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Structuring your business to suit your lifestyle

Justin Grey
01 May 2012 3 minute readShare
My Business

MikeHolland_tnLIn this Q&A Sydney-based corporate communications specialist, Mike Holland, founder of Wordwallah, an SME offering writing and editing services, explains how he structured his business to suit his lifestyle.

In this Q&A Sydney-based corporate communications specialist, Mike Holland, founder of Wordwallah, an SME offering writing and editing services, explains how he structured his business to suit his lifestyle.

My Business: Best business decision you’ve ever made?

Mike Holland: Setting up the Wordwallah business model to ensure minimal overheads and maximum freedom. I work from a home office and I have no staff – only subcontractors. In the past I’ve been involved in all areas of corporate communication – from graphic design, video production, interactive multimedia to event management, but now I focus only on writing, editing and indexing. This allows me to work from anywhere in the world. All I need is my laptop, phone and an internet connection. I’ve never met most of my clients, and I attend only about 10 face-to-face meetings per year.


MB: What are your most effective work habits?

MH: Discipline. When you work from home, it’s very easy to get distracted. Routines and targets help you stay disciplined. Here’s a typical working day for me:

0800-0900:      Check emails and industry updates.

0900-1200:      Sales calls and/or marketing.

1200-1400:      Exercise and lunch.

1400-1730:      Writing proposals, project management, business development etc.

MB: What’s the biggest mistake you ever made in business? How did you fix it?

MH: Using inexperienced subcontractors. Early on in the business, I was using less experienced subcontractors because their hourly rate was lower. But it ended up costing me more in time having to double check their work or, worse, losing a client because of substandard work. Now I only contract people who are accredited and have at least 10 years’ experience. The margins per project may not be as high, but I get more work from more happy customers, so the profits are greater.

MB: How do you delight customers?

MH: By value-adding. For example, we were writing some case studies for a client, and we created media releases of each at no extra charge.

MB: Share your number one sales technique with us.

MH: I use a sales call report each week, which tells me exactly how many calls I’ve made and what type of calls they were (e.g. no contact, contact, prospect, appointment made, brief, sale etc.). From that I know that for every 10 calls I make I get through to three people and one of those will be interested in my services.

At the end of the quarter I check my sales figures against the number of calls I’ve made so I’m able to work out how much each call is worth to me. This is a great motivator when you’re lacking enthusiasm, because you know that whenever you dial a number, whether you get through to the person or not, you just earned X dollars.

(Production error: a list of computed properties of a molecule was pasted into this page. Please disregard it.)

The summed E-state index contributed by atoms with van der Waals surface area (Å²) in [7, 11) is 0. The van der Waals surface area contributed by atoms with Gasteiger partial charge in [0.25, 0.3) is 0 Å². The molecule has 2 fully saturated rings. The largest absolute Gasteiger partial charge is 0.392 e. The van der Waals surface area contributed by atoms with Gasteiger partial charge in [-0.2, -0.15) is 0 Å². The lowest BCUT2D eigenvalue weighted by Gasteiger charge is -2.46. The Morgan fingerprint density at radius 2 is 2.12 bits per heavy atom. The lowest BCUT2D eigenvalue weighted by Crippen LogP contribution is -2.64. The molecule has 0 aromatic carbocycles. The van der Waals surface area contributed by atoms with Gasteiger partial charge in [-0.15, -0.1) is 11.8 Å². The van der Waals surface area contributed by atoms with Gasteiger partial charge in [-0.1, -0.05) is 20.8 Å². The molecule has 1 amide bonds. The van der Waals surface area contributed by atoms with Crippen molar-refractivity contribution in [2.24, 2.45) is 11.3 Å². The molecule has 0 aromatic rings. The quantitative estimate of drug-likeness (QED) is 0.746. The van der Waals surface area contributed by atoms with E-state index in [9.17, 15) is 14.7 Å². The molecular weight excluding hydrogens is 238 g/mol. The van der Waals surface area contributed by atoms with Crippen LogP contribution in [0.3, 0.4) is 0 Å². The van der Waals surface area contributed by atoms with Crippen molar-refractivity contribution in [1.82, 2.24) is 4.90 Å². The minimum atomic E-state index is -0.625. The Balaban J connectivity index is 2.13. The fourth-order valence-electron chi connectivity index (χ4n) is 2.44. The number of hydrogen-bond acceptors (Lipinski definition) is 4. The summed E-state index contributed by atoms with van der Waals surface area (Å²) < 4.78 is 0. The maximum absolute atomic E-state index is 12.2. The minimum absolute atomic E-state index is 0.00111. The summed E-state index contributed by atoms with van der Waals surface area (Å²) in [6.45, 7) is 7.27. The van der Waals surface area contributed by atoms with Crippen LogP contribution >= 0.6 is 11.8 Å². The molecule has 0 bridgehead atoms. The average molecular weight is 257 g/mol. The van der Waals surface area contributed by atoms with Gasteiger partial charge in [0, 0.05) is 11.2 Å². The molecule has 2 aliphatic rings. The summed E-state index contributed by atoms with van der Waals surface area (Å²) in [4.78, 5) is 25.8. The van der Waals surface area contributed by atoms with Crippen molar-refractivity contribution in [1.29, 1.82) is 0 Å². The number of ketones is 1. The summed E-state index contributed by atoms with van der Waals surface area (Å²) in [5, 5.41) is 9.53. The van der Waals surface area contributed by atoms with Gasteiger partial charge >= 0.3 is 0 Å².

MB: Favourite piece of business technology? Why?

MH: Banklink. I hate bookkeeping – I used to struggle for hours with MYOB, even though I had a bookkeeper. With Banklink, my cheque and credit card accounts are linked to my accountant’s secure website. He sends me an email once a month with a link to my bank statements on his site. I simply click on any transactions that are not clearly identifiable and write a brief explanation for the accountant (e.g. ‘subcontractor payment’). This takes me around five minutes a month. My accountant even fills out and submits my BAS for me. And because most of this process is automated, it costs about as much as a regular bookkeeper.

MB: Best tip for managing people?

MH: Open communication. We sometimes forget that our clients don’t know the intricacies of our services, and we assume they’ve understood something that’s second nature to us. This can be potentially disastrous. Always ensure everyone is clear about what is happening, what is required and what you mean – every step of the way.

MB: What’s more important in business: passion or preparation? Why?

MH: They’re equally important. Without passion, you will be easily discouraged or you may simply lose interest. But without preparation your business will founder. If you lack one of these skills – develop it or get a partner who has it.

MB: If someone gave you $100,000 and said, “Invest this in your business by the end of the week – or lose it”, what would you do?

MH: I would invest in streamlining software to reduce or automate tasks. I would also commission an SEO/social media expert to assess and optimise my website and social media platform, and a writer to provide ongoing content.

MB: How do you relax?

MH: Meditation. I also avoid newspapers, radio and TV to reduce mind-clutter. Swimming three kilometres a week at Bilgola Beach rock pool (all year round). Playing guitar. It’s so easy to learn new songs nowadays – you just google ‘[song title] chords and lyrics’, then you go to YouTube and type in ‘[song title] guitar lesson’, and someone on YouTube very kindly gives you a free guitar lesson.

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Structuring your business to suit your lifestyle
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Justin Grey

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